Tony Parkin explores a new model for curriculum development
Switched on ICT logoTake a group of passionate, Twittering primary educators seeking ways of improving a tired curriculum, a local authority ICT school improvement team and schools they support, and add in a commercial educational publisher and an exciting new model for curriculum development can emerge.

Teachers will soon be able to check out the product of this collaboration between educators in the London Borough of Havering and publisher Rising Stars with the publication, in March, of Switched On ICT.

By Daniel McKeown
Learners who find themselves all at sea with digital information in today’s high-tech world could be thrown a line thanks to two new competitions for technology developers launched by JISC Techdis, the UK’s leading advisory service on technology and inclusion.

The first, titled "Plain Sailing", focuses on enabling users to produce and access navigable and personalisable digital information independently. The second, "Making Waves", aims to develop technologies enabling learners with communication difficulties to function effectively and independently across the range of learning and living situations.

Sally McKeown checks out the new Youth Motivational Map service
Youth Motivational Map logo“Spooky!” said Anna, a Year 9 pupil at  Avonbourne School for Girls in Bournemouth when she saw her profile results. She had just tried the Youth Motivational Map, a new product from Smart Development Solutions, and found it uncannily accurate.

The 'Map' is an online self-perception inventory which asks lots of questions and then analyses what drives the individual. It is similar in style to Belbin’s Team Role Profile, a well-known management tool which helps companies improve performance by getting the right combination of skills in a group.

Entrepreneur Alun Baker believes social networking is crucial for careers advice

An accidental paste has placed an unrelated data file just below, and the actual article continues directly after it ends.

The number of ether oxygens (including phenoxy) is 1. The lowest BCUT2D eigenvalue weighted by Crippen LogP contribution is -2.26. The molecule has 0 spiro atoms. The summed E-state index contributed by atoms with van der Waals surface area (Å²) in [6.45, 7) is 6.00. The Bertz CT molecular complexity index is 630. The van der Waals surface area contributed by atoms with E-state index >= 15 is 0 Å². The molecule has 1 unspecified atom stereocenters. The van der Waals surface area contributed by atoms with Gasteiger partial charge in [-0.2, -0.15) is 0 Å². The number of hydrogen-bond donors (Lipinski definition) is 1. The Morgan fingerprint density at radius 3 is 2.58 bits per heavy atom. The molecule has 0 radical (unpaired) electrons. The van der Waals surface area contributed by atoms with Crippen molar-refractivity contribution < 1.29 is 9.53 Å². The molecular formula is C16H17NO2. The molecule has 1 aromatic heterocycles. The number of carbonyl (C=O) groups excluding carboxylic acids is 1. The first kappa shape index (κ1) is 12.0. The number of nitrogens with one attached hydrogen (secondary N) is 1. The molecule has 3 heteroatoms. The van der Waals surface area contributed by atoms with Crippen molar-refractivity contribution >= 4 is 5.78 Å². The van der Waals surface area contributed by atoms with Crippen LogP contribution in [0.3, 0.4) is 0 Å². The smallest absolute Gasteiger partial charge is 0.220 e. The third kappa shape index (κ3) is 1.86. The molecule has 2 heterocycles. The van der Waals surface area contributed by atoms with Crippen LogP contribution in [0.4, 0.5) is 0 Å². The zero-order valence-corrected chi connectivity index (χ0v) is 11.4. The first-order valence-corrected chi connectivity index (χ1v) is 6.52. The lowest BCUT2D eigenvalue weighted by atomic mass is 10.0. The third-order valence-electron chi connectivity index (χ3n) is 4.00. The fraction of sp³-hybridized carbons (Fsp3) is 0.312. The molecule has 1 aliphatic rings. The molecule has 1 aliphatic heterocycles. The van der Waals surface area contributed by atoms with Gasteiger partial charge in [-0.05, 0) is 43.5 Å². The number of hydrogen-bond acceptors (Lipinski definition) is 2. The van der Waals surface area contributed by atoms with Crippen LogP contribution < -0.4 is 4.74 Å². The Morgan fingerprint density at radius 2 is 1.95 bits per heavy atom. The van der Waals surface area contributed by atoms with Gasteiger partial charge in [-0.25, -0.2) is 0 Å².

WYGU logoFigures just published show that graduates are twice as likely to be jobless as other sectors of the populations. Graduate unemployment has doubled in the recession to its highest level for more than a decade and, given the spending review cuts, is unlikely to improve.

Also, 200,000 young people with the right grades failed to get into university this year. How will they make the right choices about what to do next? And how do school pupils get the best advice on their next steps?

Competition is the key to a brilliant new government-funded languages website, reports Valerie McIntyre
As a hard-pressed head of department for modern languages I’m always on the hunt for new ways of engaging pupils. I’m impressed with MYLO, a new DfE-sponsored website which provides language learning challenges in French, German, Spanish and Mandarin. It’s a highly motivating, fresh take on just the sort of areas of interest that our pupils like – and it’s free!

The site is designed for key stages three and four and we have used it with Years 7, 8 and 9 so far. Our pupils love the challenges. One colleague even reported excitedly that a boy who hadn’t picked up a pen without being nagged since the beginning of the year was suddenly working at MYLO in his own time! The secret is competition.

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